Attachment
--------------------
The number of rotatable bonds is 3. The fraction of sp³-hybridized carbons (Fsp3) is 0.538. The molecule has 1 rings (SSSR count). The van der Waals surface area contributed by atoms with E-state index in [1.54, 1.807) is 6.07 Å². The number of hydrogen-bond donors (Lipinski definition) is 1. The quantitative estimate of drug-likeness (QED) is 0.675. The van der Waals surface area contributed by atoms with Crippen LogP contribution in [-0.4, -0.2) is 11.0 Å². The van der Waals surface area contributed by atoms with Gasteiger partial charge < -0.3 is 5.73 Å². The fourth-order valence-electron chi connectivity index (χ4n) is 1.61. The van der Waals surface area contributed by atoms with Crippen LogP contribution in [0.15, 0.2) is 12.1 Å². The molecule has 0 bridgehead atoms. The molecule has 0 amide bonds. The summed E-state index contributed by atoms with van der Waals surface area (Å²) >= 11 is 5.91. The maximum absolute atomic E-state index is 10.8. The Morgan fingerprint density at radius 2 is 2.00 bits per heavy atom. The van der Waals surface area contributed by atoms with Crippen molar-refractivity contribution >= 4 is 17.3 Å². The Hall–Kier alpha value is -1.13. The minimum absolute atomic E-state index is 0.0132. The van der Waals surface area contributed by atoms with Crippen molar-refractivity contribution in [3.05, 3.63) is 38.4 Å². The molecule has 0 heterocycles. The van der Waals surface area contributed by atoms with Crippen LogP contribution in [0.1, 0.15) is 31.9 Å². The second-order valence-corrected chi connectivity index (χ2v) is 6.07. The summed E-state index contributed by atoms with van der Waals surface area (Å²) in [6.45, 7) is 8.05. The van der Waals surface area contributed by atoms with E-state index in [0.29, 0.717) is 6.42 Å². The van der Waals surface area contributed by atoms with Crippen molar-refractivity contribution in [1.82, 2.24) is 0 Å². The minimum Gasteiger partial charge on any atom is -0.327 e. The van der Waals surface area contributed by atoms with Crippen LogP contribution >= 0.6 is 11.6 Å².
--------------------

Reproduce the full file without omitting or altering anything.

The number of rotatable bonds is 3. The fraction of sp³-hybridized carbons (Fsp3) is 0.538. The molecule has 1 rings (SSSR count). The van der Waals surface area contributed by atoms with E-state index in [1.54, 1.807) is 6.07 Å². The number of hydrogen-bond donors (Lipinski definition) is 1. The quantitative estimate of drug-likeness (QED) is 0.675. The van der Waals surface area contributed by atoms with Crippen LogP contribution in [-0.4, -0.2) is 11.0 Å². The van der Waals surface area contributed by atoms with Gasteiger partial charge < -0.3 is 5.73 Å². The fourth-order valence-electron chi connectivity index (χ4n) is 1.61. The van der Waals surface area contributed by atoms with Crippen LogP contribution in [0.15, 0.2) is 12.1 Å². The molecule has 0 bridgehead atoms. The molecule has 0 amide bonds. The summed E-state index contributed by atoms with van der Waals surface area (Å²) >= 11 is 5.91. The maximum absolute atomic E-state index is 10.8. The Morgan fingerprint density at radius 2 is 2.00 bits per heavy atom. The van der Waals surface area contributed by atoms with Crippen molar-refractivity contribution >= 4 is 17.3 Å². The Hall–Kier alpha value is -1.13. The minimum absolute atomic E-state index is 0.0132. The van der Waals surface area contributed by atoms with Crippen molar-refractivity contribution in [3.05, 3.63) is 38.4 Å². The molecule has 0 heterocycles. The van der Waals surface area contributed by atoms with Crippen LogP contribution in [0.1, 0.15) is 31.9 Å². The second-order valence-corrected chi connectivity index (χ2v) is 6.07. The summed E-state index contributed by atoms with van der Waals surface area (Å²) in [6.45, 7) is 8.05. The van der Waals surface area contributed by atoms with E-state index in [0.29, 0.717) is 6.42 Å². The van der Waals surface area contributed by atoms with Crippen molar-refractivity contribution in [1.82, 2.24) is 0 Å². The minimum Gasteiger partial charge on any atom is -0.327 e. The van der Waals surface area contributed by atoms with Crippen LogP contribution >= 0.6 is 11.6 Å².